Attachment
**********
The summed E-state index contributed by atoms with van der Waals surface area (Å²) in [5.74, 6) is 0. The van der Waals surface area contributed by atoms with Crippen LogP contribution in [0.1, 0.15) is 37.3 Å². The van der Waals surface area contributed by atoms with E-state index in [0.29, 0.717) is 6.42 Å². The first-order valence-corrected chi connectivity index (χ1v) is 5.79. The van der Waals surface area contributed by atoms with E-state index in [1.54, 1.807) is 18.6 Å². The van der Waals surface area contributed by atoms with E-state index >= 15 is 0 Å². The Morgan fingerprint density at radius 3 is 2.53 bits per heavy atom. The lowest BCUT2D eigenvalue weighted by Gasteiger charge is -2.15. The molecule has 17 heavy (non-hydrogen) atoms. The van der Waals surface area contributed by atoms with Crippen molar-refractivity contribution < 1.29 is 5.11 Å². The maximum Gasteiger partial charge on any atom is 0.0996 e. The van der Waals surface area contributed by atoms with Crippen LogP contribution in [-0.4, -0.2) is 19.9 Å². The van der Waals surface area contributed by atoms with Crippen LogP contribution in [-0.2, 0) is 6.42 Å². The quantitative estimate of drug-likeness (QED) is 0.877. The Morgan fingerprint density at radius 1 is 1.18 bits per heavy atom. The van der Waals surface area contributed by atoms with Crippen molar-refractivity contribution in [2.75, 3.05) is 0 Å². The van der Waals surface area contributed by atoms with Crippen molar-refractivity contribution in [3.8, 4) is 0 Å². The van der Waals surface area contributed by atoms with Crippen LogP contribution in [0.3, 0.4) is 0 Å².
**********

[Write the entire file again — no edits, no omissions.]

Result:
The summed E-state index contributed by atoms with van der Waals surface area (Å²) in [5.74, 6) is 0. The van der Waals surface area contributed by atoms with Crippen LogP contribution in [0.1, 0.15) is 37.3 Å². The van der Waals surface area contributed by atoms with E-state index in [0.29, 0.717) is 6.42 Å². The first-order valence-corrected chi connectivity index (χ1v) is 5.79. The van der Waals surface area contributed by atoms with E-state index in [1.54, 1.807) is 18.6 Å². The van der Waals surface area contributed by atoms with E-state index >= 15 is 0 Å². The Morgan fingerprint density at radius 3 is 2.53 bits per heavy atom. The lowest BCUT2D eigenvalue weighted by Gasteiger charge is -2.15. The molecule has 17 heavy (non-hydrogen) atoms. The van der Waals surface area contributed by atoms with Crippen molar-refractivity contribution < 1.29 is 5.11 Å². The maximum Gasteiger partial charge on any atom is 0.0996 e. The van der Waals surface area contributed by atoms with Crippen LogP contribution in [-0.4, -0.2) is 19.9 Å². The van der Waals surface area contributed by atoms with Crippen LogP contribution in [-0.2, 0) is 6.42 Å². The quantitative estimate of drug-likeness (QED) is 0.877. The Morgan fingerprint density at radius 1 is 1.18 bits per heavy atom. The van der Waals surface area contributed by atoms with Crippen molar-refractivity contribution in [2.75, 3.05) is 0 Å². The van der Waals surface area contributed by atoms with Crippen molar-refractivity contribution in [3.8, 4) is 0 Å². The van der Waals surface area contributed by atoms with Crippen LogP contribution in [0.3, 0.4) is 0 Å².